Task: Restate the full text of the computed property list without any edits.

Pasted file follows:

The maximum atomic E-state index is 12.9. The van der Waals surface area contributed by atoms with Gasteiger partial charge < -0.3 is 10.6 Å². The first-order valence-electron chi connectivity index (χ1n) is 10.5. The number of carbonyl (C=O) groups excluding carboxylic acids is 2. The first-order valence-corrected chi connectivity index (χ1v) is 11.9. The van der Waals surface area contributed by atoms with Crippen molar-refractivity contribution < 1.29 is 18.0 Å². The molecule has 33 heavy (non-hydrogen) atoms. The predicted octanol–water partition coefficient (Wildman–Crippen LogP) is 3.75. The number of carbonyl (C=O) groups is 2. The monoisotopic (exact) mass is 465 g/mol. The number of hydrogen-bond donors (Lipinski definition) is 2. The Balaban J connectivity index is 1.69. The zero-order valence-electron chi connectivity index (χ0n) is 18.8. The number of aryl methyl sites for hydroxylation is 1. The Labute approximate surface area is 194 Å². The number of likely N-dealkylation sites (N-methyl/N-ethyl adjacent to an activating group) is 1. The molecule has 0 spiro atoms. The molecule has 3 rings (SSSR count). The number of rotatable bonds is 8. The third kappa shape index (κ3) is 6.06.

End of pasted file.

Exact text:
The maximum atomic E-state index is 12.9. The van der Waals surface area contributed by atoms with Gasteiger partial charge < -0.3 is 10.6 Å². The first-order valence-electron chi connectivity index (χ1n) is 10.5. The number of carbonyl (C=O) groups excluding carboxylic acids is 2. The first-order valence-corrected chi connectivity index (χ1v) is 11.9. The van der Waals surface area contributed by atoms with Crippen molar-refractivity contribution < 1.29 is 18.0 Å². The molecule has 33 heavy (non-hydrogen) atoms. The predicted octanol–water partition coefficient (Wildman–Crippen LogP) is 3.75. The number of carbonyl (C=O) groups is 2. The monoisotopic (exact) mass is 465 g/mol. The number of hydrogen-bond donors (Lipinski definition) is 2. The Balaban J connectivity index is 1.69. The zero-order valence-electron chi connectivity index (χ0n) is 18.8. The number of aryl methyl sites for hydroxylation is 1. The Labute approximate surface area is 194 Å². The number of likely N-dealkylation sites (N-methyl/N-ethyl adjacent to an activating group) is 1. The molecule has 0 spiro atoms. The molecule has 3 rings (SSSR count). The number of rotatable bonds is 8. The third kappa shape index (κ3) is 6.06.